Archive for the ‘Westchester County’ Tag

Greenburgh Town Supervisor reiterates a Bike Path is needed on Route 119 for Safety Reasons

Eastbound on Route 119 in White Plains. L is Bronx River Pkwy; R is Central Avenue

On April 1st the NYS Legislature will approve a budget. One goal: fund a bike path on Route 119 from the South County/North County trail to the bridge. This would enable cyclists to bike from Westchester & Putnam to the bridge safely. Avoid fatalities.

Within a few months the new bike path on the Mario Cuomo bridge will open to thousands of cyclists. The bike path is definitely going to become a major destination location for cyclists from around the world  (similar to the Walkway over the Hudson in Poughkeepsie that attracted 615,000 people in 2019).

I’m a cyclist and am very excited about the bike path that will open. But, am very nervous about the safety of cyclists getting to and from the bridge. 119  has significant traffic. There have been bicycle fatalities on the bridge . In 2009 Greenburgh resident and community activist Merrill Cassell was sideswiped by a Bee line bus in Greenburgh on 119. Last year Westchester settled a case with the widow and paid Mrs. Cassell $75,000.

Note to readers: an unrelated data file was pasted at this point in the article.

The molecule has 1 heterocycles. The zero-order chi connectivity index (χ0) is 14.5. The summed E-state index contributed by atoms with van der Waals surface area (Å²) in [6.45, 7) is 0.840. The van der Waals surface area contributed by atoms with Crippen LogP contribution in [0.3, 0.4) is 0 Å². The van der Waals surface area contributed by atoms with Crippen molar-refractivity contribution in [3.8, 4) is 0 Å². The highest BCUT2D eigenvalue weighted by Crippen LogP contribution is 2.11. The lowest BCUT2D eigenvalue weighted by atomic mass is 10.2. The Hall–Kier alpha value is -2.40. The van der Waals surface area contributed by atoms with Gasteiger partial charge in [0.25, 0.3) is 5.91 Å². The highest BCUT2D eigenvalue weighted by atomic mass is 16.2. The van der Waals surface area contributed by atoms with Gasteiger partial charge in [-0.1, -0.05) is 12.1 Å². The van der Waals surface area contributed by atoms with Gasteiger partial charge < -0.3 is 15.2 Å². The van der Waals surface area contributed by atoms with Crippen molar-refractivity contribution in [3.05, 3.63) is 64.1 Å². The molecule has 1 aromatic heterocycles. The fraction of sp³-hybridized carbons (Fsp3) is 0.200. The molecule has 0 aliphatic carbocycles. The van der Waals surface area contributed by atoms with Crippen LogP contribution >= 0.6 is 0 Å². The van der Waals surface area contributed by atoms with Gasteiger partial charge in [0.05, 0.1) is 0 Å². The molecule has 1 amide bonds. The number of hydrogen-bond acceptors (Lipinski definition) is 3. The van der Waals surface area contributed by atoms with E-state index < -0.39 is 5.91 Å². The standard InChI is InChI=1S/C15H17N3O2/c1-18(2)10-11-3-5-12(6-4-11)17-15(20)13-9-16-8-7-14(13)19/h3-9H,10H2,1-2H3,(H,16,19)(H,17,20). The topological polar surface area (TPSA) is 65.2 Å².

In recent years Dan Convissor, head of Bike Tarrytown and others have been pushing for a bike path or lane on Route 119. I enthusiastically support this initiative. Greenburgh had received a grant from the state of NY in 2017 for $250,000 as part of the new NY bridge project to redesign Route 119 to make it safer for pedestrians and cyclists.   Now, it’s time for State Legislators to fund the bike safety initiative . It would be sad if cyclists lose their life biking to a safe bicycle friendly bridge because the road leading to the bridge was not safe.  The state budget will be approved on April 1. Reach out to the Governor and your State Legislators and tell them this is important.